If you’re thinking about getting involved, there are a few things you need to knowby Andy Davis / November 11, 2019 / Leave a comment
A debate is bubbling in financial policy circles about whether some of our pension savings should be invested in young, fast-growing but risky companies that advocates believe could boost our retirement pots. The government so far says no, because the fees that venture capital funds demand are way above its 0.75 per cent pension charges cap.
That’s true. But thanks to the iron law of unintended consequences, it’s happening anyway.
Successive cuts in the amount high earners can contribute to their pensions have left many “maxed out”—if they put any more in, their fund will breach the current £1.055m lifetime allowance and trigger large tax bills. Instead, they are channelling cash into venture capital trusts (VCTs), tax-advantaged funds listed on the stock market that hold shares in risky smaller companies. Some buy shares quoted on London’s Alternative Investment Market, other “generalist” VCTs back small private companies, hoping to cash in when they are sold or floated on the stock market.
The VCT fundraising season is under way once again and if recent experience is any guide, it’s likely to be another big one. Flows into VCTs started to surge in 2016-7, when the pension lifetime allowance was cut to around £1m. Over the next three years the total invested went up 60 per cent, with private investors pouring in £731m in the year to April 2019.
And no wonder: they can claim 30 per cent income tax relief on up to £200,000 of contributions every year, receive tax-free income from dividends (yields of up to 5 per cent a year are possible, depending on the VCT) and avoid capital gains tax when they sell. With pension allowances much reduced and buy-to-let largely squashed, these are powerful incentives.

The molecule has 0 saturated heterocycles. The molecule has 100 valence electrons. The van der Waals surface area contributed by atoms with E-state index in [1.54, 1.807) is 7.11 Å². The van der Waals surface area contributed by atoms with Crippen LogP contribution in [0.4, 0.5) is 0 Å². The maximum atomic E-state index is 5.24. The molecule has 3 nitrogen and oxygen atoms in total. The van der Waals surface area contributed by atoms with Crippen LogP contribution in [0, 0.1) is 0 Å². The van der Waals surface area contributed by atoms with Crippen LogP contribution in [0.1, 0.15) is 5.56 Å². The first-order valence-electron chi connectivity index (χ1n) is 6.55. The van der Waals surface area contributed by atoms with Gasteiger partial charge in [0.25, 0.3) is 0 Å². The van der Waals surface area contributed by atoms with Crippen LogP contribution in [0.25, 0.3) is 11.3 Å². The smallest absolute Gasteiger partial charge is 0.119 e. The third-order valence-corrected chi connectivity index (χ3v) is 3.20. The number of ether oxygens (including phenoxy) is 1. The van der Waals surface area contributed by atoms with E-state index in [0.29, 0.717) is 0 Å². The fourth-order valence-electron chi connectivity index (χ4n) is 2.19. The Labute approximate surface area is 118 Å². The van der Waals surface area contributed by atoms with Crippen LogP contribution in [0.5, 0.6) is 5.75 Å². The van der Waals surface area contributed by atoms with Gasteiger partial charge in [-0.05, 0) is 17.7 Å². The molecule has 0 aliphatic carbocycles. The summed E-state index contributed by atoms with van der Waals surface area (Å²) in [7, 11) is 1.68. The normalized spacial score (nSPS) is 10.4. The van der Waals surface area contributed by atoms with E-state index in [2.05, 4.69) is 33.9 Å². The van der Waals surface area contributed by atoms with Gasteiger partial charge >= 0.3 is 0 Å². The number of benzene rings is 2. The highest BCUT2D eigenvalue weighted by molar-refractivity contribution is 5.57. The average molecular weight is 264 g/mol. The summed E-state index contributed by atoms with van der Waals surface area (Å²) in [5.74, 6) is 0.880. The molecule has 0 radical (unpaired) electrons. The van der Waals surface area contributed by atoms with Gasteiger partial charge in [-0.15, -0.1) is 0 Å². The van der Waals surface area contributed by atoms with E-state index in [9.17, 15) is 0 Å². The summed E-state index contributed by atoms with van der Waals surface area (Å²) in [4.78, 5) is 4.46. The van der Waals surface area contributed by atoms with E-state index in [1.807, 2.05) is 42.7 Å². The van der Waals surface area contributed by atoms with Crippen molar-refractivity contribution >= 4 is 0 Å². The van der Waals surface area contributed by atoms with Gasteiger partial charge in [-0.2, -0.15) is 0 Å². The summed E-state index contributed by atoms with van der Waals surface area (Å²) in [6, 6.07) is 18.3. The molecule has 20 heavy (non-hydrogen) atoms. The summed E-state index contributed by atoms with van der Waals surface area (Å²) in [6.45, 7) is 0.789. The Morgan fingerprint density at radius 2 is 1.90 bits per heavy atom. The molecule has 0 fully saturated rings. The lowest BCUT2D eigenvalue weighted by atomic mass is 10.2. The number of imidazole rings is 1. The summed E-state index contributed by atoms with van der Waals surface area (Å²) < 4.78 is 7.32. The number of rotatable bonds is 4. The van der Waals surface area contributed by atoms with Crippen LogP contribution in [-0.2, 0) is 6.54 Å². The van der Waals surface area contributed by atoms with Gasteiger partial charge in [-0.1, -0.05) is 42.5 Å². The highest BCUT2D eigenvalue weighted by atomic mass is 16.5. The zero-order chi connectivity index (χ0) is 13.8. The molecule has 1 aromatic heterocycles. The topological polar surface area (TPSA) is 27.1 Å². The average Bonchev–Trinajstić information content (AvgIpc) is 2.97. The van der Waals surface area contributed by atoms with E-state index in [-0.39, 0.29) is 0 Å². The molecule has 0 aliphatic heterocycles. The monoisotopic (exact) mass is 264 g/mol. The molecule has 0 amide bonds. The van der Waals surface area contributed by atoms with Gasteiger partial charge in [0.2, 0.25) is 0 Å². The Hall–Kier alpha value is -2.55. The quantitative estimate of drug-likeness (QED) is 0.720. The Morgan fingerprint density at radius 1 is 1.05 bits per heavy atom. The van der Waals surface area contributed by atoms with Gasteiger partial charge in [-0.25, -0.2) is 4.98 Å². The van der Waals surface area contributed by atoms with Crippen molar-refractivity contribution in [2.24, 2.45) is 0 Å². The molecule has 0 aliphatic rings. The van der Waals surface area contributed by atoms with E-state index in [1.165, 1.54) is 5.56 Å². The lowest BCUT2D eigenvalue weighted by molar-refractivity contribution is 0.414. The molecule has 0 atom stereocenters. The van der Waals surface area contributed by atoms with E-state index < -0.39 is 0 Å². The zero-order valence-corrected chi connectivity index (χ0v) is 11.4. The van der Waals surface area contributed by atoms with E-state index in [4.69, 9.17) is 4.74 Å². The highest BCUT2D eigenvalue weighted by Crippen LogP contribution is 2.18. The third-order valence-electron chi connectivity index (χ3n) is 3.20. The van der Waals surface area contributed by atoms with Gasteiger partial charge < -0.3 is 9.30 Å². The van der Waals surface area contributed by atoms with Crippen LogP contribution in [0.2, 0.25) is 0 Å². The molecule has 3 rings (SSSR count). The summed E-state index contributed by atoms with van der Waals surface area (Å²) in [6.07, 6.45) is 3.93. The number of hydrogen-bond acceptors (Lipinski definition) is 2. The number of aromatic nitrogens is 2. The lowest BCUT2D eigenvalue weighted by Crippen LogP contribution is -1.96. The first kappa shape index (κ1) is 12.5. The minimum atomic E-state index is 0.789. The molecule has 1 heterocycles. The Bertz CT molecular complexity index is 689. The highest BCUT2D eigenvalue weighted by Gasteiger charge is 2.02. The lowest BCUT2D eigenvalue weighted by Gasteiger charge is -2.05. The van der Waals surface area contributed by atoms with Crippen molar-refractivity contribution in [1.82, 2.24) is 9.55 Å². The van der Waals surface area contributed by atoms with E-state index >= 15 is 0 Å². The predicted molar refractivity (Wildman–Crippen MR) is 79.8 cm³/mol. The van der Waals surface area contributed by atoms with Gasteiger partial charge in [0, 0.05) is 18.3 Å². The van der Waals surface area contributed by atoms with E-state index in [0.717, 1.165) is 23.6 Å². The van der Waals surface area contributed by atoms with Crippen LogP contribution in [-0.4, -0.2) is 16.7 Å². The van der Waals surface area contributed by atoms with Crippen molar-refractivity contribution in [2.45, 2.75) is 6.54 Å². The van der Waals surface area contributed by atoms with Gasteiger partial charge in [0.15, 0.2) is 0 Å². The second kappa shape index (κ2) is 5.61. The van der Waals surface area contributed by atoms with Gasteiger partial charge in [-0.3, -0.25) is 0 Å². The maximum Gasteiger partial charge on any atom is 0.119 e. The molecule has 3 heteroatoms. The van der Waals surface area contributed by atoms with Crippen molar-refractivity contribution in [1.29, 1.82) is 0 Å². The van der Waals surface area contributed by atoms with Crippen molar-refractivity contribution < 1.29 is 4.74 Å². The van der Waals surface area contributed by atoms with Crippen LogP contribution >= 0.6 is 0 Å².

If you’re thinking about getting involved, there are a few things to know, enough in fact for more than one column.
For a start, you must self-certify as a high net worth or sophisticated investor if you plan to invest for yourself. Alternatively, talk to your financial adviser. For all their attractions, VCTs are complex vehicles with pretty high charges—an initial levy when you invest and ongoing fees of 2 per cent-plus per year. You must hold the shares for five years or you lose the tax advantages, and they are not always straightforward to sell. If you do, you should expect to receive at least 5 to 10 per cent less than the stated value of your investment (the net asset value).
In practice, however, most people don’t sell, choosing instead to hold their VCTs for the long term to generate tax-free income and capital growth. Next month, I plan to return to the subject and explore, among other things, where those juicy dividends come from and how best to take advantage of them.